Special offer for EHS members from the Canterbury and York Society
Supplications from England and Wales in the Registers of the Apostolic Penitentiary, 1410-1503, ed. Peter D. Clarke and Patrick N. R. Zutshi, 3 volumes, Canterbury and York Society Series, volumes 103-105 (2013-15).
Since at least the early thirteenth century the Apostolic Penitentiary has been the highest office in the Catholic Church concerned with sin and matters of conscience. The office’s origins partly lie in the fact that the papacy had reserved to itself absolution from certain grave sins by as early as the twelfth century. Successive popes empowered the cardinal penitentiary in charge of the office to absolve sinners in these reserved cases, which included violence against or by the clergy and abandonment of the religious life. In addition, the cardinal was authorised to grant other favours that were also a papal monopoly, including dispensations, notably for marriages between close relatives normally forbidden by church law, and special licences, for example allowing confession to a personal chaplain rather than one’s parish priest. Petitioners from across Western Europe, both men and women, clergy and laity, requested such favours in their thousands and their supplications shed important new light on religious, social and even political history, covering themes as varied as marriage, sexual deviance, violence, the religious life, popular piety, illegitimacy, and pilgrimage. Examples of supplications from England and Wales include one concerning two priests fighting over a penny, which resulted in one killing the other and seeking exoneration from murder charges in the church courts on grounds of self-defence; another sought a dispensation from certain impediments to the marriage of the future Richard III and Anne Neville.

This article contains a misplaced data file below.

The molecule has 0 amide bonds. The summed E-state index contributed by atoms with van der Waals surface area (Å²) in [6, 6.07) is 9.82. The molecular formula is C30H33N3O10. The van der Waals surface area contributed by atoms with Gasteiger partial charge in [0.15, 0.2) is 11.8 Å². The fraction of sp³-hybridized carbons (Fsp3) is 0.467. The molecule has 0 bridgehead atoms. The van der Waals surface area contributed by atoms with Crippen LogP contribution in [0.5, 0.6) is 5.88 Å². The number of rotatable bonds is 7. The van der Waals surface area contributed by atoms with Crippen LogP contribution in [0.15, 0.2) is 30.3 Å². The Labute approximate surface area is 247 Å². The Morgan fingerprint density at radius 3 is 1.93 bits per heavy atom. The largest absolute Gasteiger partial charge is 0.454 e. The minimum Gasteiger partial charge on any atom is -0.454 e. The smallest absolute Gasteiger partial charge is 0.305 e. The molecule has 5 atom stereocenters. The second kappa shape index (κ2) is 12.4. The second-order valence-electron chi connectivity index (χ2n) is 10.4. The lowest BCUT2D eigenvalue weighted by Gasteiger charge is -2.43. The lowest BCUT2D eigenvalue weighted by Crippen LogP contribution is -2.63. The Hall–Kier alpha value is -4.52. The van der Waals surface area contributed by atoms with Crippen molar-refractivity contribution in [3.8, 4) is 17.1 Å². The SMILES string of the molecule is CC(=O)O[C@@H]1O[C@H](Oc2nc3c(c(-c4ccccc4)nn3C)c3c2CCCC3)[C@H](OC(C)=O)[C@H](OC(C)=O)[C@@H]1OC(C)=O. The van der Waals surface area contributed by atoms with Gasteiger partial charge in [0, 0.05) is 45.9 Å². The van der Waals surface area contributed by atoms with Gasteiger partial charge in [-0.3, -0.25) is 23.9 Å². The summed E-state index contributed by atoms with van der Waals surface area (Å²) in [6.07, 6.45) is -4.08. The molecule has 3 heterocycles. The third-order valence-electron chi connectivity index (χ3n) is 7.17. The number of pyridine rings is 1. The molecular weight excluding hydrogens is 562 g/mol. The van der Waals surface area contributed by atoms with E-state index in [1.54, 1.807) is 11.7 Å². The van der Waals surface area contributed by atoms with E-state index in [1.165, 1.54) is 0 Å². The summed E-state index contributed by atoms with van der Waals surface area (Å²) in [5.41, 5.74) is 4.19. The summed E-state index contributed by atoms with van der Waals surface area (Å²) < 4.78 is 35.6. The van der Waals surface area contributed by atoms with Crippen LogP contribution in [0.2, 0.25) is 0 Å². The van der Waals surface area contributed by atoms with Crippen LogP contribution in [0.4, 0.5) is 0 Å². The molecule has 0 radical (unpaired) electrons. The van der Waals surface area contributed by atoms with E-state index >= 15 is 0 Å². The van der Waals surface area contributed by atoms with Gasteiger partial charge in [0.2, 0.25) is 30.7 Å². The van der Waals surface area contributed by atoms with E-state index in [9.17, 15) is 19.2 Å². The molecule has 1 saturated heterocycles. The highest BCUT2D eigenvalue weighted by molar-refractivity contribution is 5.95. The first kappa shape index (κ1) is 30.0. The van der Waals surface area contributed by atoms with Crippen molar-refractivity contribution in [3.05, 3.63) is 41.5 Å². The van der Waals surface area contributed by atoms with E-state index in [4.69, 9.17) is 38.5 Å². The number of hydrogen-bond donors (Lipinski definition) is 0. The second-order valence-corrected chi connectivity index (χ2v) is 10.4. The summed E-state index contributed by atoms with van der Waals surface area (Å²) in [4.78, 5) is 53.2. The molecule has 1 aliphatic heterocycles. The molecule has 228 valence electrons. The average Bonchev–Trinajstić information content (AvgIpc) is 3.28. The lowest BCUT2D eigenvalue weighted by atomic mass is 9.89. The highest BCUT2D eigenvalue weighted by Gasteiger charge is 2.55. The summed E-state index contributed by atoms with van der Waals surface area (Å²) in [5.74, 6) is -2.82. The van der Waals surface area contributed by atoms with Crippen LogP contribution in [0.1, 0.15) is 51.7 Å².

This valuable evidence, recorded in the registers of the Apostolic Penitentiary formerly held in the Vatican Archives and now in the office’s own archives in the Apostolic Chancellery, has only been available to researchers since 1983 and even then only to those granted the office’s permission to consult its archives. This edition, being published with the office’s imprimatur, makes accessible for the first time over 4,000 supplications concerning England and Wales, or rather the provinces of Canterbury and York, in the office’s fifty earliest extant registers; they are presented with extensive annotation, a fifty-page introduction and other apparatus.
The first volume, published in January 2013, comprises the introduction and supplications from the period 1410-1464. The second volume, to appear early in 2014, will include those from 1464-1492, and the third, to appear early in 2015, those from 1492-1503 and the indices of personal and place names, subjects, and Apostolic Penitentiary personnel.
Many members of the Ecclesiastical History Society will surely wish to acquire this edition. The volumes will be available from our publishers, Boydell and Brewer Ltd (http://www.boydellandbrewer.com) for £35 each. However, subscription to the Canterbury and York Society for the years 2013/4 and 2014/5 (covering volumes II and III) costs only £20 per annum. As a special offer, members of the Ecclesiastical History Society who subscribe to the Canterbury and York Society for the next two years will be able to obtain volume I for the price of an ‘arrears’ subscription for 2012/3 of £15.00. To take advantage of this offer, please contact the Society’s Honorary Treasurer, Dr Rosemary Hayes, 18 Murrayfield Drive, Edinburgh EH12 6EB; 0131 337 1385; email@example.com. She also has details of back volumes for sale that may be of interest to members of the Ecclesiastical History Society.